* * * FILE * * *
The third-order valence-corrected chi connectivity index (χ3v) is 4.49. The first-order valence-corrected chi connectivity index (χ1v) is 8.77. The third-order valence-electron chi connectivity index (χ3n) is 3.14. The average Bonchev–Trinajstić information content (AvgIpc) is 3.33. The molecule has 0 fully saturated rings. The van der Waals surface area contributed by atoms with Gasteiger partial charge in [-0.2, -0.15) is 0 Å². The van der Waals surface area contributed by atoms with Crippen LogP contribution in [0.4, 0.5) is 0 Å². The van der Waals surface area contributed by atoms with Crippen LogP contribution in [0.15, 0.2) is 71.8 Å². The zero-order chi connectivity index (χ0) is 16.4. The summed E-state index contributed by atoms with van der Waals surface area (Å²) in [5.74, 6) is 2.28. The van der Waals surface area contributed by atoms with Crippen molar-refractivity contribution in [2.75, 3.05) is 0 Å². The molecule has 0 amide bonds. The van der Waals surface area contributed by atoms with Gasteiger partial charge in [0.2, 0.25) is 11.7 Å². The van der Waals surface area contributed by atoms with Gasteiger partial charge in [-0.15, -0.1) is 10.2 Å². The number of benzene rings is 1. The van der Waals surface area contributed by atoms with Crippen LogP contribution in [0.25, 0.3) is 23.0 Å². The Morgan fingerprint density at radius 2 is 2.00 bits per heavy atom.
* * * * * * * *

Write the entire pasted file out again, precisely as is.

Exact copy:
The third-order valence-corrected chi connectivity index (χ3v) is 4.49. The first-order valence-corrected chi connectivity index (χ1v) is 8.77. The third-order valence-electron chi connectivity index (χ3n) is 3.14. The average Bonchev–Trinajstić information content (AvgIpc) is 3.33. The molecule has 0 fully saturated rings. The van der Waals surface area contributed by atoms with Gasteiger partial charge in [-0.2, -0.15) is 0 Å². The van der Waals surface area contributed by atoms with Crippen LogP contribution in [0.4, 0.5) is 0 Å². The van der Waals surface area contributed by atoms with Crippen LogP contribution in [0.15, 0.2) is 71.8 Å². The zero-order chi connectivity index (χ0) is 16.4. The summed E-state index contributed by atoms with van der Waals surface area (Å²) in [5.74, 6) is 2.28. The van der Waals surface area contributed by atoms with Crippen molar-refractivity contribution in [2.75, 3.05) is 0 Å². The molecule has 0 amide bonds. The van der Waals surface area contributed by atoms with Gasteiger partial charge in [0.2, 0.25) is 11.7 Å². The van der Waals surface area contributed by atoms with Gasteiger partial charge in [-0.15, -0.1) is 10.2 Å². The number of benzene rings is 1. The van der Waals surface area contributed by atoms with Crippen LogP contribution in [0.25, 0.3) is 23.0 Å². The Morgan fingerprint density at radius 2 is 2.00 bits per heavy atom.